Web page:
Electric cars like Chevy's new Volt are too expensive today, but they won't be for long.

Finally, a list car lovers and environmentalists can both appreciate. For years, NEWSWEEK has compiled a Top 10 list of fuel-efficient vehicles, with the usual suspects of bite-size cars that are all compromise and no pep. Click to view gallery. Carlos Osorio / AP

General Motors has announced that the bottom-end version of the Chevy Volt, its new electric car, will cost $41,000. Even after a generous federal rebate, it's still pricey. In 2008, median household income in the United States was $50,303. And so it's bound to generate loads of skepticism. How can this electric vehicle, which has "a gas powered range-extending engine/generator," compete with gas-powered sedans that cost half as much? The Chevrolet Malibu starts at about $21,000. Why would anyone switch? How can we save the planet if U.S. companies are pitching these products only to the rich?

The skepticism is warranted. So long as gas prices stay comparatively low and cars that burn only gas are much cheaper, hybrids and electric cars will have a tough time catching on. But the skeptics ignore history. For the moment, the Malibu enjoys several advantages over the Volt: It's produced in massive quantities while the Volt is made in small batches. The Volt requires new, expensive technology. The Malibu is the beneficiary of a century's worth of experience in building gas-powered cars cheaply. The Volt is competing with a few other electric and hybrid models in a tiny sliver of the market. The Malibu has to compete in a crowded marketplace filled by aggressive companies willing to sacrifice margins for market share. But the Volt—and its purchasers—may ultimately benefit from these same processes. Business history is rich with examples of products that start as luxuries, but quickly become cheaper and more accessible than imagined. The first computer I bought, a Macintosh, cost almost $2,000 in 1990, and it came with a floppy disk drive, no modem, and a pathetically tiny screen. Now consider how much computing power and performance you can get for $500. And price reductions are seen in the price of services as well as goods. Twenty-five years ago, only a very rich person would think about purchasing a cellular phone—both the device and the per-minute cost were quite high. Today, phones and minutes are so cheap that pretty much everybody has one.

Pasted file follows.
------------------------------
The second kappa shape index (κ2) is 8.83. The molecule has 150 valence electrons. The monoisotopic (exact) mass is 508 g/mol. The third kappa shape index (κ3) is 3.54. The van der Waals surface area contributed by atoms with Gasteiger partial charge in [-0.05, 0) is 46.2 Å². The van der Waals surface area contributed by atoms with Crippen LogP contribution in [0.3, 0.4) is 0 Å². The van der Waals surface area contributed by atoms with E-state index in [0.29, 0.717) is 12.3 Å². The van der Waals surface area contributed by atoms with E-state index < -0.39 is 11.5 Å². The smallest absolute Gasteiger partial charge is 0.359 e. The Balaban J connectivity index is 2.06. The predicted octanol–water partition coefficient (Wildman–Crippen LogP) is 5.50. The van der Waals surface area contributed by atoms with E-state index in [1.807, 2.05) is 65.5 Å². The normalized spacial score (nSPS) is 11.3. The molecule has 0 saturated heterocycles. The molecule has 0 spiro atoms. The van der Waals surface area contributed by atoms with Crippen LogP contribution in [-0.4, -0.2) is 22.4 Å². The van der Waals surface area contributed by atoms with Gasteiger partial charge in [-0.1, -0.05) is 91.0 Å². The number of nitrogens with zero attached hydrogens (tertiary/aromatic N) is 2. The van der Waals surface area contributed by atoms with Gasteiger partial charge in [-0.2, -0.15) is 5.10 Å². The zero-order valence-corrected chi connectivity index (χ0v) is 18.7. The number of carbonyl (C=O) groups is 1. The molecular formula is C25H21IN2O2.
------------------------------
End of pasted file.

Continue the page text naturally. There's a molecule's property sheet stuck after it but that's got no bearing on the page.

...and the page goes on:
The best example of a luxury product getting cheaper very quickly has nothing to do with microchips and everything to do with engineering genius and the power of scale and competition. It is the product the Volt is trying to replace: the gas-powered vehicle.

When the automobile age dawned at the turn of the 20th century, cars were toys, luxury products and status symbols for the rich to race and tool around in. They weren't affordable for the overwhelming majority of Americans. In 1903, most car companies were "turning out products with steep prices of $3,000 or even $4,000," writes Douglas Brinkley in Wheels for the World: Henry Ford, His Company, and a Century of Progress. In 1903, about 12,000 cars were sold in the United States The following year, Henry Ford introduced his Model B "at a startling $2,000." Now, the Bureau of Labor Statistics' inflation calculator only goes back to 1913. But $3,000 in 1913 is worth about $66,114 today. This BLS report suggests that average family income in 1901 was about $750. Any way you slice it, cars were very expensive. A luxury car cost about four times what a family earned in a year. What kind of future was there for the car as a democratic object?

A pretty good one, it turned out. The Model T debuted in 1908 at a price of $850—still expensive, but less exorbitant given rising incomes. But as Henry Ford increased volumes and continually figured out ways to produce cars more effectively, as Model T's were produced in the millions, the price plummeted. "The two-seat Model T Runabout, which had gone for $395 in 1919, cost only $260 in 1925, the least that would ever be charged for a new American car," writes Brinkley. "The car's 1925 sticker price amounted to only about one eighth of the average annual income in the United States."

Now, of course, Ford's achievement with the Model T was one for the ages. His manufacturing advances were quantum leaps. But auto manufacturers have continued to innovate, develop efficiencies, and offer drivers more for less. The story of our modern age is better performance, better equipment, and better materials for less money. A few years ago, I went to buy a bicycle for the first time in a decade and was shocked to see how far my money could go. Compare the bicycle you can buy today for $300 with one you would have paid $300 for five or 10 years ago. By the same token, a $25,000 car today comes loaded with features that would have been unimaginable five or 10 years ago.

This is not to say that electric cars will cost $10,000 in a few years. But if the industry spends a decade or two developing the infrastructure, technology, and human knowledge to produce 10 million electric cars per year rather than 10,000, and if lots of companies are willing to fail in an effort to crack the market, the price of the Volt and its successors will fall significantly in real terms, if not in nominal terms. And imagine that gas prices continue to rise and throw in the wild card of higher gas taxes. You don't have to be a fantasist to believe that the purchase and operating costs of electric-powered cars could be competitive with gas-powered ones sooner rather than later.

Daniel Gross is also the author of Dumb Money: How Our Greatest Financial Minds Bankrupted the Nation and Pop!: Why Bubbles Are Great For The Economy.